Those who oppose CCSS don’t believe their objections to the new standards are philosophical. The 2009 American Recovery and Reinvestment Act allotted $4.35B for education reform. For states to receive monies from the U.S. Department of Education Race To The Top (RTTT) competitive grant program, states were required to adopt common standards and assessments (sight unseen); fully implement a statewide longitudinal data system; recruit, develop, reward, and retrain effective teachers and principals; and turn around lowest-achieving schools.

The concern regarding the longitudinal data system is part of Common Core through RTTT requirements of adopting common standards. Those “common standards” are Common Core State Standards. You can’t have one without the other.

Supporters claim it was state-led. However, CCSS were solely written and copyrighted by non-academic groups-Alliance Inc, National Governors Association, and the Council of Chief State School Officers. State education agencies or curriculum research universities weren’t asked for their input in the development of CCSS. States didn’t come together to share and write great educational ideas. If they had, they would’ve adopted high standards like those of Massachusetts.

Neither standards nor assessments have ever been piloted. How long will the Florida and U.S. departments of education allow drops in assessment scores before they say “This isn’t working”? Common Core is an untested, unfunded experiment on our children.

There’s no cost analysis! No one knows how much this overhaul of education will cost the taxpayers. While publishing and software companies stand to gain billions in developing aligned products, it’s ultimately the taxpayers paying for textbooks, tests, professional training, and more.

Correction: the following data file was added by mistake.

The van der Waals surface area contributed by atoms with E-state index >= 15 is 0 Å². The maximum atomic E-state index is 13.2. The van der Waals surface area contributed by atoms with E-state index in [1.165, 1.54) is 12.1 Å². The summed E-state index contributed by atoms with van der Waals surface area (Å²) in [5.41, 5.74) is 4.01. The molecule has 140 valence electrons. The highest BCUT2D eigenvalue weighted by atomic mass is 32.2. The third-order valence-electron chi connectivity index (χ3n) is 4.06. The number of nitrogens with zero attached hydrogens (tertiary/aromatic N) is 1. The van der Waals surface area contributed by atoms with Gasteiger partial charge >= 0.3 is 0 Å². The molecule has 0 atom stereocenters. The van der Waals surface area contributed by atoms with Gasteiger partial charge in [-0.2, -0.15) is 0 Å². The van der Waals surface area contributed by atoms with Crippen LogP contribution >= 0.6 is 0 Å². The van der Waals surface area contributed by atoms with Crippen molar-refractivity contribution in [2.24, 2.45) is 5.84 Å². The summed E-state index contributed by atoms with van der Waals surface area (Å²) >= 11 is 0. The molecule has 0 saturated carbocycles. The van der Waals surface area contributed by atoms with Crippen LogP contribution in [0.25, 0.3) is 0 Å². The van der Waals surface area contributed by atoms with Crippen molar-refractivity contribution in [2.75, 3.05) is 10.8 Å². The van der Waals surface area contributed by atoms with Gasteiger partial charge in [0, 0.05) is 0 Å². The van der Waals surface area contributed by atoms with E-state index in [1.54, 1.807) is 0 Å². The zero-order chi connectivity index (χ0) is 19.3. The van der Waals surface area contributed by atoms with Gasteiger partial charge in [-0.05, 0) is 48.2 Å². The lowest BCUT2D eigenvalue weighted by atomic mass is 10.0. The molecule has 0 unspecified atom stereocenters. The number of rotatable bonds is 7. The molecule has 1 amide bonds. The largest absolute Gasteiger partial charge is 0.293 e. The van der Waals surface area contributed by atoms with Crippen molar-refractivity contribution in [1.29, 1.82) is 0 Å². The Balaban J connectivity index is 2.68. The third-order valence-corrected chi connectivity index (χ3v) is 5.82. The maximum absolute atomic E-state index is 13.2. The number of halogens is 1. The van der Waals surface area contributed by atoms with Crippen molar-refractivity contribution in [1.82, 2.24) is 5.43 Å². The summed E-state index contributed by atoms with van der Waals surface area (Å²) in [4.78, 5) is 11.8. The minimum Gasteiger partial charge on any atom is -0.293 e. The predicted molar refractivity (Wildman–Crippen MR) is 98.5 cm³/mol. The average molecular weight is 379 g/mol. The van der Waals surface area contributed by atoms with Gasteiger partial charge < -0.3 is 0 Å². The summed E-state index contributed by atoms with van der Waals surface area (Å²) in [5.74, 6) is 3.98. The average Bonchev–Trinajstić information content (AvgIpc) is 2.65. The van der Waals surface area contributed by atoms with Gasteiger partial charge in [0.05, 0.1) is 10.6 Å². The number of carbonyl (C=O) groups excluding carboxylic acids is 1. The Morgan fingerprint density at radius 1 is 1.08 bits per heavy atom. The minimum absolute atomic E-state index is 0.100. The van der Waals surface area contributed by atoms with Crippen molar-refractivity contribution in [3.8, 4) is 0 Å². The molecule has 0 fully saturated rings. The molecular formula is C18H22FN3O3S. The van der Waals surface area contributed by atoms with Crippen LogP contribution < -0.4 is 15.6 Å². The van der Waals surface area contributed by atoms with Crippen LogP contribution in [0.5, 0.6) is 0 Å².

As a co-founder of Florida Parents Against Common Core, we’re asking legislators for a moratorium to fully understand what lies ahead for our state and our children’s educational future. For more information visit

Meredith Mears

One Response to "An Assessment of Common Core Facts"

  1. Fantastic article Meredith! You covered many points that I’m very concerned about too, such as the cost and data mining. Identity theft in children is growing & can go on for years without the parents knowledge. When was the last time you pulled your child’s credit report? Our school district cannot afford Common Core. Superintendent Pons estimates that we need 6 to 10 million dollars for a technology upgrade to give the Common Core computer tests on-line. Where is that money going to come from? Property owners are the tax payers of our school system. We just bought new text books to align with the end of course exams in Algebra One & Geometry. We really cannot afford new textbooks from kindergarten to 12 grade. That would take over the whole budget for our schools. Common Core is not proven by any international or national benchmarks. There are just too many string attached. It is time to put the breaks on Common Core.